Mentions: We further compared the BV rPrPRes products of reactions seeded with different rodent, bovine, cervine and ovine prion strains (Table 2). As with the human prion seeds, we observed distinct strain-dependent BV rPrPRes banding profiles from reactions seeded with different prion types. Mouse 22L scrapie-seeded BV rPrPRes products consistently showed a ~10 and ~12 kDa PK-resistant band, whereas BV rPrPRes products from reactions seeded with Chandler, ME7, 87V and anchorless 22L (22L GPI-) scrapie displayed a predominant ~10 kDa band (Fig 6A). The lack of the GPI anchor in the 22L GPI- scrapie seed resulted in an RT-QuIC product that was distinct from the wild-type GPI-anchored 22L scrapie. Additionally, closely related hamster prion strains (Hyper and 263K; Fig 6B) showed similar BV rPrPRes banding profiles (~10 and ~12 kDa PK-resistant bands) which were distinct from the Drowsy-seeded BV rPrPRes products (primarily a ~10 kDa band; Fig 6B). Deer and elk CWD-seeded reactions each gave ~8, 9, 10, and 12 kDa bands, but differed in the relative intensities of the top two bands between the two (Fig 6C). Furthermore, distinct strain-dependent BV rPrPRes banding profiles were observed between classical (C-BSE) and atypical (L-BSE) (~10 kDa vs. ~9, 10, and 12 kDa bands, respectively; Fig 6C), as well as between classical and atypical Nor98 sheep scrapie (~10 kDa vs. ~9, 10, and 12 kDa bands, respectively; Fig 6D). Collectively, these immunoblotting results suggested that certain human and animal prion diseases can be discriminated in part based on analysis of the rPrPRes products of BV rPrPSen-based RT-QuIC reactions.

Bottom Line: Here we show that bacterially expressed recombinant bank vole prion protein (residues 23-230) is an effective substrate for the sensitive RT-QuIC detection of all of the different prion types that we have tested so far--a total of 28 from humans, cattle, sheep, cervids and rodents, including several that have previously been undetectable by RT-QuIC or Protein Misfolding Cyclic Amplification.Furthermore, comparison of the relative abilities of different prions to seed positive RT-QuIC reactions with bank vole and not other recombinant prion proteins allowed discrimination of prion strains such as classical and atypical L-type bovine spongiform encephalopathy, classical and atypical Nor98 scrapie in sheep, and sporadic and variant Creutzfeldt-Jakob disease in humans.Comparison of protease-resistant RT-QuIC conversion products also aided strain discrimination and suggested the existence of several distinct classes of prion templates among the many strains tested.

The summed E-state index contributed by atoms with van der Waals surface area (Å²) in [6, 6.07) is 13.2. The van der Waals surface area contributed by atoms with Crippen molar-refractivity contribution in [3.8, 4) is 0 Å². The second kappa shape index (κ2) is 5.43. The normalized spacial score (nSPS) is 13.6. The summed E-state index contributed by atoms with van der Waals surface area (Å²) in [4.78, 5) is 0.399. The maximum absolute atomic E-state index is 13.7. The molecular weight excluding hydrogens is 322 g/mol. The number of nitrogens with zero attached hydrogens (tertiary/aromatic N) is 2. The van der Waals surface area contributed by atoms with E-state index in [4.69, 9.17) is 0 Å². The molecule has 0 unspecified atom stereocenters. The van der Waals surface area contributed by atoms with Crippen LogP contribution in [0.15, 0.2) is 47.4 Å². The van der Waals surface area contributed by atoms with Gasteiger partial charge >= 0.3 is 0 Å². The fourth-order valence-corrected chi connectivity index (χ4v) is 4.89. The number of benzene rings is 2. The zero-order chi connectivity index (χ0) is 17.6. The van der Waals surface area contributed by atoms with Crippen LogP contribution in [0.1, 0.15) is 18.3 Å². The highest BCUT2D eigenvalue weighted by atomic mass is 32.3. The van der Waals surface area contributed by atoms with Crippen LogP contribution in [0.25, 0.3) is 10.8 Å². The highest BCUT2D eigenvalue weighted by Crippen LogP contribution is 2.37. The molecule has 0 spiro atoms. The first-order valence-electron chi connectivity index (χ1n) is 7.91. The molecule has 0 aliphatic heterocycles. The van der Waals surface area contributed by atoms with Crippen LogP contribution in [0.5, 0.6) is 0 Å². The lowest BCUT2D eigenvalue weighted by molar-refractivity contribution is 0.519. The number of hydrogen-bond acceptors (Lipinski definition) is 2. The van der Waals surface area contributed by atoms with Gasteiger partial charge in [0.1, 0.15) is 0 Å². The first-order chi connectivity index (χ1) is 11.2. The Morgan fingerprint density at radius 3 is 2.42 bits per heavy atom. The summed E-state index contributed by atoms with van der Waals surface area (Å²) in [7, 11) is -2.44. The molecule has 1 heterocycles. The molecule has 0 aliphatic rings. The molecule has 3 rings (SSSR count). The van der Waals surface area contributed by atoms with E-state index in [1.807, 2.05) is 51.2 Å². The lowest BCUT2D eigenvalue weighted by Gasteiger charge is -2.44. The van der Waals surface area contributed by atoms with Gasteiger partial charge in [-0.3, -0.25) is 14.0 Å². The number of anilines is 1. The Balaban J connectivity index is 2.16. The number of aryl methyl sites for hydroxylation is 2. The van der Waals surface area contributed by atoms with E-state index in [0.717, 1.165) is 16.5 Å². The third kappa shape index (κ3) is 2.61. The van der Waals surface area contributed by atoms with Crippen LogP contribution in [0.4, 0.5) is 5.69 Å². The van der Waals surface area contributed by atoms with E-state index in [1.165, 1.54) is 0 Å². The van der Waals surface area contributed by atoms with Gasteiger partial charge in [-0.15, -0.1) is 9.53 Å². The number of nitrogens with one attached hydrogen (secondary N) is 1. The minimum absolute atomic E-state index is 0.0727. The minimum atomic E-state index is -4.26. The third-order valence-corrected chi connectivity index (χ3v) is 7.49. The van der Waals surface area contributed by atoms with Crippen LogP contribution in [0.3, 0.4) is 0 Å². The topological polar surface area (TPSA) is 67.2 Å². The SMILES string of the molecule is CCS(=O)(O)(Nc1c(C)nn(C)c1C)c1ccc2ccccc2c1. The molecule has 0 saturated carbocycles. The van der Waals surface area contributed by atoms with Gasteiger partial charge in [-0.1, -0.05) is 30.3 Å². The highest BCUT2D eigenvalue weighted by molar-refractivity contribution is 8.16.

View Article: PubMed Central - PubMed

Affiliation: Laboratory of Persistent Viral Diseases, Rocky Mountain Laboratories, National Institute of Allergy and Infectious Diseases (NIAID), National Institutes of Health (NIH), Hamilton, Montana, United States of America.

ABSTRACT
Prions propagate as multiple strains in a wide variety of mammalian species. The detection of all such strains by a single ultrasensitive assay such as Real Time Quaking-induced Conversion (RT-QuIC) would facilitate prion disease diagnosis, surveillance and research. Previous studies have shown that bank voles, and transgenic mice expressing bank vole prion protein, are susceptible to most, if not all, types of prions. Here we show that bacterially expressed recombinant bank vole prion protein (residues 23-230) is an effective substrate for the sensitive RT-QuIC detection of all of the different prion types that we have tested so far--a total of 28 from humans, cattle, sheep, cervids and rodents, including several that have previously been undetectable by RT-QuIC or Protein Misfolding Cyclic Amplification. Furthermore, comparison of the relative abilities of different prions to seed positive RT-QuIC reactions with bank vole and not other recombinant prion proteins allowed discrimination of prion strains such as classical and atypical L-type bovine spongiform encephalopathy, classical and atypical Nor98 scrapie in sheep, and sporadic and variant Creutzfeldt-Jakob disease in humans. Comparison of protease-resistant RT-QuIC conversion products also aided strain discrimination and suggested the existence of several distinct classes of prion templates among the many strains tested.

No MeSH data available.


Related in: MedlinePlus